Loosely install the motor mounts on the crossmember with the provided hardware. Also, Loosely install the motor isolators on the motor side mounts.
Slowly, raise the crossmember assembly into place under the car. Guide the motor isolators into the crossmemeber motor mounts. Align the crossmemeber mounting holes with the frame mounting holes. Screwdrivers can be used in each set of holes to guide the rack alignment as it is raised. Then, clamp the crossmember in place between the bolt holes to make bolting up easier. Check for any clearance issues with the rack. An L motor oil pan will need to be dented slightly to clear the left hand side rack clamp, as shown below. An SR20DET oil drain may need to be modified to make clearance in this same area.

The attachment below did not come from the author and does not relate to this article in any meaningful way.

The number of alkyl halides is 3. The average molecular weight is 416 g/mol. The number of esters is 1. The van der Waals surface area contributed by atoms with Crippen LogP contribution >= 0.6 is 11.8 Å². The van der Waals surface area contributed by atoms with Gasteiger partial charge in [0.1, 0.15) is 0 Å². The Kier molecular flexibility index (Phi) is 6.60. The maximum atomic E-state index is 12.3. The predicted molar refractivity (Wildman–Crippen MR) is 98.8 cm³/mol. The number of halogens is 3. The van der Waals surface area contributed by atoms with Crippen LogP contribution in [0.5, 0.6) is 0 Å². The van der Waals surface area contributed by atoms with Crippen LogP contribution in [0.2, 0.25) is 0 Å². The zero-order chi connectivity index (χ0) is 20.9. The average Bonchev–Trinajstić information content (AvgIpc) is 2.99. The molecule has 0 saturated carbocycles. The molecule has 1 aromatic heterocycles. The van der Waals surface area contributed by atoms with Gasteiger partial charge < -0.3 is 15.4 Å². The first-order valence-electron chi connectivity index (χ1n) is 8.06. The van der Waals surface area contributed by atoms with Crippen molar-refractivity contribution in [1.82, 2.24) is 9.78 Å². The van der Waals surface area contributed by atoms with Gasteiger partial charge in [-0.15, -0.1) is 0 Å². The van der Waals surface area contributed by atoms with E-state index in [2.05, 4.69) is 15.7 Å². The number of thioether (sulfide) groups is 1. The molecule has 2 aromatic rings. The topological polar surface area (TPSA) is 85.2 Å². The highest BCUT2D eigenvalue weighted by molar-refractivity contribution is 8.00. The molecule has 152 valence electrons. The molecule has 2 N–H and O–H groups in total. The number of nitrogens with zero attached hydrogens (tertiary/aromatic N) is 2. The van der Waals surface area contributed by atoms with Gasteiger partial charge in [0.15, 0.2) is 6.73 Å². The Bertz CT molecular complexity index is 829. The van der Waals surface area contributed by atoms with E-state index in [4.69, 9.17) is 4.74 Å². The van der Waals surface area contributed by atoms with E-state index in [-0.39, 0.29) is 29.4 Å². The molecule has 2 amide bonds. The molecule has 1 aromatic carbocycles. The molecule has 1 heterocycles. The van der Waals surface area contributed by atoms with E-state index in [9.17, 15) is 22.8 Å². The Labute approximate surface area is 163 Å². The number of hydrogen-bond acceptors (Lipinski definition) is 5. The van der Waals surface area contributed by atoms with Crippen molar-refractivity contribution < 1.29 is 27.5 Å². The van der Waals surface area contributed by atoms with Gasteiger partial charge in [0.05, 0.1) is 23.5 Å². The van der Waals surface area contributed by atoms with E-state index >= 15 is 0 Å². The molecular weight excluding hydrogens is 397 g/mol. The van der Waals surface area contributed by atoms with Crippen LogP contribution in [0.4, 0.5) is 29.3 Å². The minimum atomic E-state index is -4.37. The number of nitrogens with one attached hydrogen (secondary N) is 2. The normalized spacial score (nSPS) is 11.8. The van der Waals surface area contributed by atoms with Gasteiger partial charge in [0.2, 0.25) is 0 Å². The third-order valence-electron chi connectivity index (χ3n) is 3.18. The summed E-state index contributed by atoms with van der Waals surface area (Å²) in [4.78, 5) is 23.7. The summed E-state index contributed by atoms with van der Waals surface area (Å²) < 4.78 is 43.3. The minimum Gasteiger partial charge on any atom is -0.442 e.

Secure the rack in place with the provided hardware and new frame washers. The bolt heads should be oriented down as shown, this reduces the chances of the LCA clashing with the bolt end.
Finish aligning the motor isolators and lower the motor onto the mounts. When satisfied with placement, tighten the motor mounts and isolators in place.
Next, find the position for the LCA on the inner LCA pivot bolt. It is critical that there is not undue stress on the LCA, TC-rod, or connection points. These components should be mounted in a free moving and natural position. Do not force suspension components into place. A stock LCA or aftermarket/custom adjustable LCA with Heim-joint can be used.